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SEC’s ‘Never Stop Learning’ Campaign Names Crypto Scams as a Danger to Older Investors

SEC’s ‘Never Stop Learning’ Campaign Names Crypto Scams as a Danger to Older Investors

The Securities and Exchange Commission warns senior citizens about the pitfalls of investing money in 2023. The regulator urges them to be particularly wary of cryptocurrency swindles, which pose the risk of losing their life savings. While the dangers are real, most players in the crypto space are not out to rip off investors and traders.

A new public service campaign is warning older investors of the risks of “crypto scams.” Despite less than 1% of all crypto activity being associated with criminal activity.

On Monday, the Securities and Exchange Commission (SEC) announced a new public service campaign to protect older investors. Resources available from the “Never Stop Learning” campaign from the Office of Investor Education and Advocacy (OIEA) include a video entitled “Red Flags of Fraud” which lists “crypto scams” as one of its warning signs to watch out for.

SEC Issues Crypto Warning

The mention of crypto here is the latest symptom of the SEC’s hostility to the technology. While crypto is far from crime-free, criminal activity makes up a small share of the broader crypto economy at less than 1%. Crime as a part of all crypto activity is also trending downwards, according to Chainalysis.

Learn how to stay safe when using and investing in cryptocurrencies: 15 Most Common Crypto Scams To Look Out For

“Older investors have years of life experience, and we want to encourage them to build on their experiences and knowledge to never stop learning about investing and fraud protection,” said Lori Schock, Director of the SEC’s Office of Investor Education and Advocacy, in an SEC statement.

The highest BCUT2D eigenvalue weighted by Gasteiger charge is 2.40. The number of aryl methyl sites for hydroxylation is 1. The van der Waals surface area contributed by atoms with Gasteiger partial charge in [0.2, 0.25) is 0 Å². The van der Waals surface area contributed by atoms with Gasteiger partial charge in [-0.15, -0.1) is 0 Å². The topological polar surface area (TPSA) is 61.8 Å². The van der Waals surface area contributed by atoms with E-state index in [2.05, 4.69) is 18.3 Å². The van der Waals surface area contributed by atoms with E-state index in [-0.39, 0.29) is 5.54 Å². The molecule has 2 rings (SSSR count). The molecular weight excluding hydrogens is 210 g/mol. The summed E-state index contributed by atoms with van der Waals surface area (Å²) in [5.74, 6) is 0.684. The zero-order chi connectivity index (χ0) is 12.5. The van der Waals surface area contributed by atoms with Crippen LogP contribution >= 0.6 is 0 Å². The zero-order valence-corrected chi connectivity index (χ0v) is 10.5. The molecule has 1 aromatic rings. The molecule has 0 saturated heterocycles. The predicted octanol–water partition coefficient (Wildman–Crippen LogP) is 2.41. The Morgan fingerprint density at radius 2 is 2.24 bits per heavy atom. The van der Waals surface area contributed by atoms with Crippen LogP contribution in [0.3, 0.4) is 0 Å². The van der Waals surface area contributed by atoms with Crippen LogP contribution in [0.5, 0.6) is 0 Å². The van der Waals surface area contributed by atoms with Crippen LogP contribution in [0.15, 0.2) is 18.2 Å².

“This year’s campaign, along with our new Never Stop Learning resource pages, provides vital information so that older investors have the tools and resources to safeguard their hard-earned money from fraud and abuse.”

Most people in the crypto industry are not criminals. However, when bad actors use crypto to defraud investors, the impacts can, admittedly, be devastating.

Earlier this year, a Canadian senior lost $7.5 million CAD to a sophisticated cryptocurrency scam, as per a CBC report. The fraudster gained her trust over several months through various channels. Then duped her into investing millions in cryptocurrency. She realized too late that she couldn’t withdraw her funds, and the person she was in contact with disappeared.

Although, it is worth noting that crimes of this kind do not necessarily need crypto to take place. In fact, with elders who are among the least confident about the technology, other means are often more efficient.

Source: Chainalysis

The news comes as the US regulator steps up its aggressive campaign against crypto. Last week, the SEC took the unprecedented step of suing the two world’s largest crypto exchanges, Binance and Coinbase, for securities law violations. Both exchanges deny the charges.

The agency has also branded multiple popular cryptocurrencies as securities. A controversial label that brings profound regulatory ramifications. 

But players in the crypto industry are not taking things lying down. Calls are rising for clearer rulemaking. Crypto issuers behind Solana, Cardano, and others have since pushed back against the SEC.


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